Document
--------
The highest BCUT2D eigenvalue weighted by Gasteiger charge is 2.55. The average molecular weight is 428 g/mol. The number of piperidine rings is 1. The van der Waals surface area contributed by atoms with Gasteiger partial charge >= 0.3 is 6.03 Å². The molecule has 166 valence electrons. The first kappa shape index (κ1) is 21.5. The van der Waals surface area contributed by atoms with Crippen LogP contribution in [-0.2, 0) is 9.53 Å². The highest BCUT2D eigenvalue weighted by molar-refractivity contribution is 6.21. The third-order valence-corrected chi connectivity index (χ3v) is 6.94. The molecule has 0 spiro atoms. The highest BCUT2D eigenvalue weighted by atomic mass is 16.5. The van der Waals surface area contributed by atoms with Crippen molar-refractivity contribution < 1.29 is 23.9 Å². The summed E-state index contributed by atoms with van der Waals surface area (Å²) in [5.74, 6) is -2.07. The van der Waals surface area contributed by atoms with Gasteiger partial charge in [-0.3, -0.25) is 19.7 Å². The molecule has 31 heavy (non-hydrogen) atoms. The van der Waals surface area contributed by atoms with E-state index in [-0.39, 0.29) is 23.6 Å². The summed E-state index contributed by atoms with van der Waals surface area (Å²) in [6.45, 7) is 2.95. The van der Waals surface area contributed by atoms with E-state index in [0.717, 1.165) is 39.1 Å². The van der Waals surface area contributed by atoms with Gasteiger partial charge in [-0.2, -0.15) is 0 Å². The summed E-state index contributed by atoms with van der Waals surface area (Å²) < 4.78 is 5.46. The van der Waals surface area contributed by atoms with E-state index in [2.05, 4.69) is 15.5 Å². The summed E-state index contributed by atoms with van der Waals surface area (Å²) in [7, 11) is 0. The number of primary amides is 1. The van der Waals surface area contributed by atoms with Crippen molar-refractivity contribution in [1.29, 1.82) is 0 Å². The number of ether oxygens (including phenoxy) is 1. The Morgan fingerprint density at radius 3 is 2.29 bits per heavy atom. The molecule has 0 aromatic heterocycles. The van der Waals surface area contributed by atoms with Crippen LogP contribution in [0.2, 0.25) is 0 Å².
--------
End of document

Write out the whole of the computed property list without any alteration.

The highest BCUT2D eigenvalue weighted by Gasteiger charge is 2.55. The average molecular weight is 428 g/mol. The number of piperidine rings is 1. The van der Waals surface area contributed by atoms with Gasteiger partial charge >= 0.3 is 6.03 Å². The molecule has 166 valence electrons. The first kappa shape index (κ1) is 21.5. The van der Waals surface area contributed by atoms with Crippen LogP contribution in [-0.2, 0) is 9.53 Å². The highest BCUT2D eigenvalue weighted by molar-refractivity contribution is 6.21. The third-order valence-corrected chi connectivity index (χ3v) is 6.94. The molecule has 0 spiro atoms. The highest BCUT2D eigenvalue weighted by atomic mass is 16.5. The van der Waals surface area contributed by atoms with Crippen molar-refractivity contribution < 1.29 is 23.9 Å². The summed E-state index contributed by atoms with van der Waals surface area (Å²) in [5.74, 6) is -2.07. The van der Waals surface area contributed by atoms with Gasteiger partial charge in [-0.3, -0.25) is 19.7 Å². The molecule has 31 heavy (non-hydrogen) atoms. The van der Waals surface area contributed by atoms with E-state index in [-0.39, 0.29) is 23.6 Å². The summed E-state index contributed by atoms with van der Waals surface area (Å²) in [6.45, 7) is 2.95. The van der Waals surface area contributed by atoms with E-state index in [0.717, 1.165) is 39.1 Å². The van der Waals surface area contributed by atoms with Gasteiger partial charge in [-0.2, -0.15) is 0 Å². The summed E-state index contributed by atoms with van der Waals surface area (Å²) < 4.78 is 5.46. The van der Waals surface area contributed by atoms with E-state index in [2.05, 4.69) is 15.5 Å². The summed E-state index contributed by atoms with van der Waals surface area (Å²) in [7, 11) is 0. The number of primary amides is 1. The van der Waals surface area contributed by atoms with Crippen molar-refractivity contribution in [1.29, 1.82) is 0 Å². The number of ether oxygens (including phenoxy) is 1. The Morgan fingerprint density at radius 3 is 2.29 bits per heavy atom. The molecule has 0 aromatic heterocycles. The van der Waals surface area contributed by atoms with Crippen LogP contribution in [0.2, 0.25) is 0 Å².